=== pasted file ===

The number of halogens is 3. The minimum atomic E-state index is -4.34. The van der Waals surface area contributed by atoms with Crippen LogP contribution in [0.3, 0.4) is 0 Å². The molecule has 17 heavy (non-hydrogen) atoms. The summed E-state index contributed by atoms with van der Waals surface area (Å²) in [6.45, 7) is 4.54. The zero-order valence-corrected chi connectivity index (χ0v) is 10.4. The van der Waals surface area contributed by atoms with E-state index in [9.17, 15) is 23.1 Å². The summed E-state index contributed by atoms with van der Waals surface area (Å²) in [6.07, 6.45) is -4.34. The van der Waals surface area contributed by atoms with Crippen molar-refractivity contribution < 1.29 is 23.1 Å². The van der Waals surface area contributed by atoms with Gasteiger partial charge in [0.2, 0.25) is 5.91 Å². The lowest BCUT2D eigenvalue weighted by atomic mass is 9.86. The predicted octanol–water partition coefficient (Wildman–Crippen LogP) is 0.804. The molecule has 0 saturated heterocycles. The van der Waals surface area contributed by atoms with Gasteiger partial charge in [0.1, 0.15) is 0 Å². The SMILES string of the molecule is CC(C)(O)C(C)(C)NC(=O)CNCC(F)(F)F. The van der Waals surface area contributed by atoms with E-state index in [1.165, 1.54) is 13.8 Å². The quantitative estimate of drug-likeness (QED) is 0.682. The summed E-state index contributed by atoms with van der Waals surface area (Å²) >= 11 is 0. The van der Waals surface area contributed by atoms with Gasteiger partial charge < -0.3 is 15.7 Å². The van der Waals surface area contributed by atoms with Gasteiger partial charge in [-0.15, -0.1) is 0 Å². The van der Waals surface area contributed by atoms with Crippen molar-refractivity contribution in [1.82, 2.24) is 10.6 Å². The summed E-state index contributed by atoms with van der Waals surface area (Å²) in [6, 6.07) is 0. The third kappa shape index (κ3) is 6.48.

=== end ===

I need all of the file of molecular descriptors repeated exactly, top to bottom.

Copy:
The number of halogens is 3. The minimum atomic E-state index is -4.34. The van der Waals surface area contributed by atoms with Crippen LogP contribution in [0.3, 0.4) is 0 Å². The molecule has 17 heavy (non-hydrogen) atoms. The summed E-state index contributed by atoms with van der Waals surface area (Å²) in [6.45, 7) is 4.54. The zero-order valence-corrected chi connectivity index (χ0v) is 10.4. The van der Waals surface area contributed by atoms with E-state index in [9.17, 15) is 23.1 Å². The summed E-state index contributed by atoms with van der Waals surface area (Å²) in [6.07, 6.45) is -4.34. The van der Waals surface area contributed by atoms with Crippen molar-refractivity contribution < 1.29 is 23.1 Å². The van der Waals surface area contributed by atoms with Gasteiger partial charge in [0.2, 0.25) is 5.91 Å². The lowest BCUT2D eigenvalue weighted by atomic mass is 9.86. The predicted octanol–water partition coefficient (Wildman–Crippen LogP) is 0.804. The molecule has 0 saturated heterocycles. The van der Waals surface area contributed by atoms with Gasteiger partial charge in [0.1, 0.15) is 0 Å². The SMILES string of the molecule is CC(C)(O)C(C)(C)NC(=O)CNCC(F)(F)F. The van der Waals surface area contributed by atoms with E-state index in [1.165, 1.54) is 13.8 Å². The quantitative estimate of drug-likeness (QED) is 0.682. The summed E-state index contributed by atoms with van der Waals surface area (Å²) >= 11 is 0. The van der Waals surface area contributed by atoms with Gasteiger partial charge < -0.3 is 15.7 Å². The van der Waals surface area contributed by atoms with Gasteiger partial charge in [-0.15, -0.1) is 0 Å². The van der Waals surface area contributed by atoms with Crippen molar-refractivity contribution in [1.82, 2.24) is 10.6 Å². The summed E-state index contributed by atoms with van der Waals surface area (Å²) in [6, 6.07) is 0. The third kappa shape index (κ3) is 6.48.